Messenger RNA can be used in Biotechnology and Medicine as RNA vaccines against infectious diseases and also in cancer immunotherapy to deliver multiple antigens with one immunization [2][3]. RNA vaccines might have several advantages over DNA-based vaccines, since they only need to reach the cytoplasm, are more immunogenic and do not possesses oncogenic potential via integration into the host genome [2][3].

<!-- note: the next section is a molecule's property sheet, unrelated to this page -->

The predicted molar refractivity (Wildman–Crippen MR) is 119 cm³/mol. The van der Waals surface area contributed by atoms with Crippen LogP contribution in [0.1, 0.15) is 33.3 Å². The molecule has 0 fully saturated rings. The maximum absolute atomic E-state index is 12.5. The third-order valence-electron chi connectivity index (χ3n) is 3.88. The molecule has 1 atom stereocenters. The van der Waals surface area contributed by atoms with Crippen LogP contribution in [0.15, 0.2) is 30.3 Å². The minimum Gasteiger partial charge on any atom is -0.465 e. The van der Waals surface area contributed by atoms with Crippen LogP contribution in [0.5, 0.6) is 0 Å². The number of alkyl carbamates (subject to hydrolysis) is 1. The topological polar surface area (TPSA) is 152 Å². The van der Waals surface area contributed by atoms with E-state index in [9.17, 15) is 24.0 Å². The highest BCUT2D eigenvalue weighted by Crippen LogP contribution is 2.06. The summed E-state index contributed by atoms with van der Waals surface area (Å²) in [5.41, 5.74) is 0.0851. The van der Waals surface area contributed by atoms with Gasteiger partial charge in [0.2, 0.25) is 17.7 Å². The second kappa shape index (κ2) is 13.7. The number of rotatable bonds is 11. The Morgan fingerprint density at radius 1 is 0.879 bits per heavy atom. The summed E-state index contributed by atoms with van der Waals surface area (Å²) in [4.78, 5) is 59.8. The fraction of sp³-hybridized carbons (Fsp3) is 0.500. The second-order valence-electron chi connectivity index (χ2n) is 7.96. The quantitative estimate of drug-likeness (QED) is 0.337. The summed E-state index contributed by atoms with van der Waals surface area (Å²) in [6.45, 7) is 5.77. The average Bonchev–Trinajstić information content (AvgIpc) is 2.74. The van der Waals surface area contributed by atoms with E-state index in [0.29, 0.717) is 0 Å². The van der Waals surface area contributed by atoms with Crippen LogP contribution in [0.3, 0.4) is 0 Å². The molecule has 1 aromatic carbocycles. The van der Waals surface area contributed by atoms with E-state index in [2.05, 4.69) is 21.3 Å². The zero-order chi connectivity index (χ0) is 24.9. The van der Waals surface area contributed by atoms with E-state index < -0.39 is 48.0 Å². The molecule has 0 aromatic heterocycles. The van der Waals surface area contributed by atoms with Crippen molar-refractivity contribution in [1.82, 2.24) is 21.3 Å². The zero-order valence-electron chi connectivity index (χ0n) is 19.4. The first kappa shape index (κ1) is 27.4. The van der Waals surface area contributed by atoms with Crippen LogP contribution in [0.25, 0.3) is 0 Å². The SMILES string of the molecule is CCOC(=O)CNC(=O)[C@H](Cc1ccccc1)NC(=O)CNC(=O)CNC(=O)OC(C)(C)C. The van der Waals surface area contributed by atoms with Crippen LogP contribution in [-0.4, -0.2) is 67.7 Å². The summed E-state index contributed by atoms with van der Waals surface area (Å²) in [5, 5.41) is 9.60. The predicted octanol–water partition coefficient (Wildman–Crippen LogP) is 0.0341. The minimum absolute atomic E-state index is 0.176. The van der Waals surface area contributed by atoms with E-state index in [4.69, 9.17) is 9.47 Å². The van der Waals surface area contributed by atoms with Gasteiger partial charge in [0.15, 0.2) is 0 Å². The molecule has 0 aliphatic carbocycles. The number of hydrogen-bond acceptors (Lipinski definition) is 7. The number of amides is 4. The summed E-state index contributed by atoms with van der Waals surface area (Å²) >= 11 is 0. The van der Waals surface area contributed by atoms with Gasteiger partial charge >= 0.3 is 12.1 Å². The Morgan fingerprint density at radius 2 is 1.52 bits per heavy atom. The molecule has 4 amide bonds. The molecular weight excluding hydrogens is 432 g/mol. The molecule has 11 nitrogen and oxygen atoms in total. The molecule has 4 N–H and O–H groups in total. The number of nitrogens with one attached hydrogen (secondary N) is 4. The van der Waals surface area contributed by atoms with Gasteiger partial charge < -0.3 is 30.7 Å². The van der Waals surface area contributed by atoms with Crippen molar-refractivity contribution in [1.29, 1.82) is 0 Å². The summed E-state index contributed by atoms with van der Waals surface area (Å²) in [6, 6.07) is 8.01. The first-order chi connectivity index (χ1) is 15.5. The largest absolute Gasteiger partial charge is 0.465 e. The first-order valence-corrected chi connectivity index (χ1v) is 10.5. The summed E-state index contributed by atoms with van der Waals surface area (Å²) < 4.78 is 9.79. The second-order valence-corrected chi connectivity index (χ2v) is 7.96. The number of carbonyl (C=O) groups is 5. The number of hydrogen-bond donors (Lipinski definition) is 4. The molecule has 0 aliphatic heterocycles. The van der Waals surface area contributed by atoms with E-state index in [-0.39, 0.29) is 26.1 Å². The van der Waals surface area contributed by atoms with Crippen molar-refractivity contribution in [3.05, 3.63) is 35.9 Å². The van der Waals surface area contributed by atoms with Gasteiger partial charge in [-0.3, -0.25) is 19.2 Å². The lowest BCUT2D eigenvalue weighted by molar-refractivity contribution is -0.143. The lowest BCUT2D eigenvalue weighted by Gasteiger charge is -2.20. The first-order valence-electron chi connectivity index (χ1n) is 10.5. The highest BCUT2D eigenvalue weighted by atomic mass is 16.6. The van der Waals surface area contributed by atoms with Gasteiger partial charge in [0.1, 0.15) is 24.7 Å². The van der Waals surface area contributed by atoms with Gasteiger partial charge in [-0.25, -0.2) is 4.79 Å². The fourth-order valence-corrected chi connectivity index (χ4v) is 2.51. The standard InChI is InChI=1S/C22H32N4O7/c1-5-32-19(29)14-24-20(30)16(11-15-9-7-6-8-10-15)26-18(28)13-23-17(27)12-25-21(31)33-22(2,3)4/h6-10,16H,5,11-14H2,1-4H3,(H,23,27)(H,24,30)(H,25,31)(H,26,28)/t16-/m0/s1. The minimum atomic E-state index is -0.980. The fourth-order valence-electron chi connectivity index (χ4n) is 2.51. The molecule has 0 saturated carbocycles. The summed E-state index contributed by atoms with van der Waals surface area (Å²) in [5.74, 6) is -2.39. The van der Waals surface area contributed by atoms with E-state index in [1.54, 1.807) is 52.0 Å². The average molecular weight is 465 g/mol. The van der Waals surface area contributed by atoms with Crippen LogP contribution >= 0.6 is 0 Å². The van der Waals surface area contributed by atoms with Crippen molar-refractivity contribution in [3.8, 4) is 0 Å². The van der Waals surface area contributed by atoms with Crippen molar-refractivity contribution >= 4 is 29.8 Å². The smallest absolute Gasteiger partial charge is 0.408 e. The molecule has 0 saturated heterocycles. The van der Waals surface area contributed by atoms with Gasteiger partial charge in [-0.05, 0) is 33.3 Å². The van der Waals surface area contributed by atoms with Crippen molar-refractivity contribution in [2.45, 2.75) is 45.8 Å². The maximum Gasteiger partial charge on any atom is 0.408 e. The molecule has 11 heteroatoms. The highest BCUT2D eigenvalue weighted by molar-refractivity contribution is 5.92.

Typically, RNA-based vaccine consists in a functional mRNA encoding an antigen, which is delivered into the cellular cytoplasm of target cells where it can be translated via poly-some formation [4]. There are different non-viral strategies for the delivery of mRNA-based vaccines, including naked mRNA vaccines, gene gun delivery method, protamine condensation of the mRNA, adjuvants and encapsulated mRNA-based vaccines. The strategy of using naked mRNA vaccines uses only mRNA formulated in a buffer and injected directly into the individual [5]. The gene gun delivery is an alternative method of mRNA delivery directly into the cell cytoplasm [6]. Specifically, it is a nanotechnology method in which the mRNA is coated onto gold particles, which are then accelerated toward a stopping plate by a helium pulse and penetrated into the cytoplasm of target cells [6]. Another method to improve mRNA stability is incubating it with protamine and inject this protamine-protected mRNA into the individual [7]. Additionally, the mRNA can be injected with molecules such us poly I:C RNA and CpG- containing motif molecules [8]. Lastly, another method, based on nanotechnology, has been used to deliver mRNA-based vaccines. Nanoparticles of cationic liposomes have been used to protect and deliver mRNA vaccines into the individuals [9][10].